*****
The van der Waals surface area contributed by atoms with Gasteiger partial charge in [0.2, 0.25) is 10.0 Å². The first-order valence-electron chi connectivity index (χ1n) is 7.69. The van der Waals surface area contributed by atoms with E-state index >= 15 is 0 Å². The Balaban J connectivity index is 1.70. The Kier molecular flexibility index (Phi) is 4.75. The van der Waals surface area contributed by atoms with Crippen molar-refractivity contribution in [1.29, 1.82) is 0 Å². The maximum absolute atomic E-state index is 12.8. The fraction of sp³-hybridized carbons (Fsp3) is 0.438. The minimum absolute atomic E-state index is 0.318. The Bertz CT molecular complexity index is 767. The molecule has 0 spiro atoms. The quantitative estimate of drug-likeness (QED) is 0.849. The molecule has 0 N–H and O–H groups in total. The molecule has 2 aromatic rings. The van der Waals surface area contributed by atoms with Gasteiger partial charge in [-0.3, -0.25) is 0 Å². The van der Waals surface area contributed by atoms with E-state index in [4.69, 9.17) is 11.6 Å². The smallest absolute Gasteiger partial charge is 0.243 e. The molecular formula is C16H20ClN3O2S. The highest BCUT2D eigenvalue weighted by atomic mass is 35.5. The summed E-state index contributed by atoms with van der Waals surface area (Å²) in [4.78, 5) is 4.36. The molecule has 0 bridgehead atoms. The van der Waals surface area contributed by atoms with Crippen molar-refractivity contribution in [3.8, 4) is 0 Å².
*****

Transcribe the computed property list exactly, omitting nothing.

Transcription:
The van der Waals surface area contributed by atoms with Gasteiger partial charge in [0.2, 0.25) is 10.0 Å². The first-order valence-electron chi connectivity index (χ1n) is 7.69. The van der Waals surface area contributed by atoms with E-state index >= 15 is 0 Å². The Balaban J connectivity index is 1.70. The Kier molecular flexibility index (Phi) is 4.75. The van der Waals surface area contributed by atoms with Crippen molar-refractivity contribution in [1.29, 1.82) is 0 Å². The maximum absolute atomic E-state index is 12.8. The fraction of sp³-hybridized carbons (Fsp3) is 0.438. The minimum absolute atomic E-state index is 0.318. The Bertz CT molecular complexity index is 767. The molecule has 0 spiro atoms. The quantitative estimate of drug-likeness (QED) is 0.849. The molecule has 0 N–H and O–H groups in total. The molecule has 2 aromatic rings. The van der Waals surface area contributed by atoms with Gasteiger partial charge in [-0.3, -0.25) is 0 Å². The van der Waals surface area contributed by atoms with E-state index in [4.69, 9.17) is 11.6 Å². The smallest absolute Gasteiger partial charge is 0.243 e. The molecular formula is C16H20ClN3O2S. The highest BCUT2D eigenvalue weighted by atomic mass is 35.5. The summed E-state index contributed by atoms with van der Waals surface area (Å²) in [4.78, 5) is 4.36. The molecule has 0 bridgehead atoms. The van der Waals surface area contributed by atoms with Crippen molar-refractivity contribution in [3.8, 4) is 0 Å².